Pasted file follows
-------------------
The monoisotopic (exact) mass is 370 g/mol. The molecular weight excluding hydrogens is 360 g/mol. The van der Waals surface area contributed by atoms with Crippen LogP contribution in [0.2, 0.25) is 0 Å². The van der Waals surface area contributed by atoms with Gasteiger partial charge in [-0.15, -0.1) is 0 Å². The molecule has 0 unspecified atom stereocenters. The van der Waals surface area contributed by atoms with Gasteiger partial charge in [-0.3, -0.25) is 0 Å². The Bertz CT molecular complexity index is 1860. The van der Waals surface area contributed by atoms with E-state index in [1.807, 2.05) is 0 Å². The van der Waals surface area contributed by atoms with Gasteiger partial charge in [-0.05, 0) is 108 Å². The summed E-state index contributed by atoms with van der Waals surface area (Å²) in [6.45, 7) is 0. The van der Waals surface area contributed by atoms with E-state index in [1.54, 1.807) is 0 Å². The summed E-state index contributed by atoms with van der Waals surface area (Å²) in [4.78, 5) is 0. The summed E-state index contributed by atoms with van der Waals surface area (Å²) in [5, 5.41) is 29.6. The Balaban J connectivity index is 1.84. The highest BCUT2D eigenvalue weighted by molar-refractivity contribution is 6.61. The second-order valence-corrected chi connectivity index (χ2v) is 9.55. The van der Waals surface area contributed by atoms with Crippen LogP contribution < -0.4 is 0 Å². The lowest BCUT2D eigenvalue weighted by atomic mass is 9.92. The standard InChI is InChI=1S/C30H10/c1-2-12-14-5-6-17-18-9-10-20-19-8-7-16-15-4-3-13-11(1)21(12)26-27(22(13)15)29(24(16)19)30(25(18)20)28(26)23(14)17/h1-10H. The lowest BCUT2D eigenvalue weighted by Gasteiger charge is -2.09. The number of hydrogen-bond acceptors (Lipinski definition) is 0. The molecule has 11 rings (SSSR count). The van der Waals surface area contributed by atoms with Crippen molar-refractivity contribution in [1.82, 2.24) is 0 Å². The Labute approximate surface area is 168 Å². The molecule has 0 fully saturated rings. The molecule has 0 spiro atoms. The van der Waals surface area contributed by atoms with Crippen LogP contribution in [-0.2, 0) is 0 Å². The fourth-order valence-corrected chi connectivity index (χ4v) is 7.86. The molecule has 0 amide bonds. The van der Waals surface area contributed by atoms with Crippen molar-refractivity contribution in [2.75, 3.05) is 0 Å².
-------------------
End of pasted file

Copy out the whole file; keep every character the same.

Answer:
The monoisotopic (exact) mass is 370 g/mol. The molecular weight excluding hydrogens is 360 g/mol. The van der Waals surface area contributed by atoms with Crippen LogP contribution in [0.2, 0.25) is 0 Å². The van der Waals surface area contributed by atoms with Gasteiger partial charge in [-0.15, -0.1) is 0 Å². The molecule has 0 unspecified atom stereocenters. The van der Waals surface area contributed by atoms with Gasteiger partial charge in [-0.3, -0.25) is 0 Å². The Bertz CT molecular complexity index is 1860. The van der Waals surface area contributed by atoms with E-state index in [1.807, 2.05) is 0 Å². The van der Waals surface area contributed by atoms with Gasteiger partial charge in [-0.05, 0) is 108 Å². The summed E-state index contributed by atoms with van der Waals surface area (Å²) in [6.45, 7) is 0. The van der Waals surface area contributed by atoms with E-state index in [1.54, 1.807) is 0 Å². The summed E-state index contributed by atoms with van der Waals surface area (Å²) in [4.78, 5) is 0. The summed E-state index contributed by atoms with van der Waals surface area (Å²) in [5, 5.41) is 29.6. The Balaban J connectivity index is 1.84. The highest BCUT2D eigenvalue weighted by molar-refractivity contribution is 6.61. The second-order valence-corrected chi connectivity index (χ2v) is 9.55. The van der Waals surface area contributed by atoms with Crippen LogP contribution < -0.4 is 0 Å². The lowest BCUT2D eigenvalue weighted by atomic mass is 9.92. The standard InChI is InChI=1S/C30H10/c1-2-12-14-5-6-17-18-9-10-20-19-8-7-16-15-4-3-13-11(1)21(12)26-27(22(13)15)29(24(16)19)30(25(18)20)28(26)23(14)17/h1-10H. The lowest BCUT2D eigenvalue weighted by Gasteiger charge is -2.09. The number of hydrogen-bond acceptors (Lipinski definition) is 0. The molecule has 11 rings (SSSR count). The van der Waals surface area contributed by atoms with Crippen molar-refractivity contribution in [1.82, 2.24) is 0 Å². The Labute approximate surface area is 168 Å². The molecule has 0 fully saturated rings. The molecule has 0 spiro atoms. The van der Waals surface area contributed by atoms with Crippen LogP contribution in [-0.2, 0) is 0 Å². The fourth-order valence-corrected chi connectivity index (χ4v) is 7.86. The molecule has 0 amide bonds. The van der Waals surface area contributed by atoms with Crippen molar-refractivity contribution in [2.75, 3.05) is 0 Å².